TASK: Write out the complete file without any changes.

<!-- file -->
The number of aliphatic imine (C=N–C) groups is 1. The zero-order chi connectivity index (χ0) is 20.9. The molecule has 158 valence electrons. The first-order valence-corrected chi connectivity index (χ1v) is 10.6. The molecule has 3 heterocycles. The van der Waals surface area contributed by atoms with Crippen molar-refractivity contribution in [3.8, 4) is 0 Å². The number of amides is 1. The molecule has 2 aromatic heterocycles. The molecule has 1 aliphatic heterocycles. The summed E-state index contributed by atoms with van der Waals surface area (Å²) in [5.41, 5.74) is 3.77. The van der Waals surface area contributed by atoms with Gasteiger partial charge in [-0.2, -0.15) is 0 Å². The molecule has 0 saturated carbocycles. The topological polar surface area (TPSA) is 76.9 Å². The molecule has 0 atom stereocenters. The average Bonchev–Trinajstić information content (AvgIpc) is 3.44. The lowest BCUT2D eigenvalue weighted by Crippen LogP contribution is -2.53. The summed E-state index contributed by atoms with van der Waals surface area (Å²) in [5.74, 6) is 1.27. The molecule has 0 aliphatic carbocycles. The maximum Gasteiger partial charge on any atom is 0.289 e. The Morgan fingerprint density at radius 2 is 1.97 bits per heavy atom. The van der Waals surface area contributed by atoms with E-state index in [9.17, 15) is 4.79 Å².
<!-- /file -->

The number of aliphatic imine (C=N–C) groups is 1. The zero-order chi connectivity index (χ0) is 20.9. The molecule has 158 valence electrons. The first-order valence-corrected chi connectivity index (χ1v) is 10.6. The molecule has 3 heterocycles. The van der Waals surface area contributed by atoms with Crippen molar-refractivity contribution in [3.8, 4) is 0 Å². The number of amides is 1. The molecule has 2 aromatic heterocycles. The molecule has 1 aliphatic heterocycles. The summed E-state index contributed by atoms with van der Waals surface area (Å²) in [5.41, 5.74) is 3.77. The van der Waals surface area contributed by atoms with Gasteiger partial charge in [-0.2, -0.15) is 0 Å². The molecule has 0 saturated carbocycles. The topological polar surface area (TPSA) is 76.9 Å². The molecule has 0 atom stereocenters. The average Bonchev–Trinajstić information content (AvgIpc) is 3.44. The lowest BCUT2D eigenvalue weighted by Crippen LogP contribution is -2.53. The summed E-state index contributed by atoms with van der Waals surface area (Å²) in [5.74, 6) is 1.27. The molecule has 0 aliphatic carbocycles. The maximum Gasteiger partial charge on any atom is 0.289 e. The Morgan fingerprint density at radius 2 is 1.97 bits per heavy atom. The van der Waals surface area contributed by atoms with E-state index in [9.17, 15) is 4.79 Å².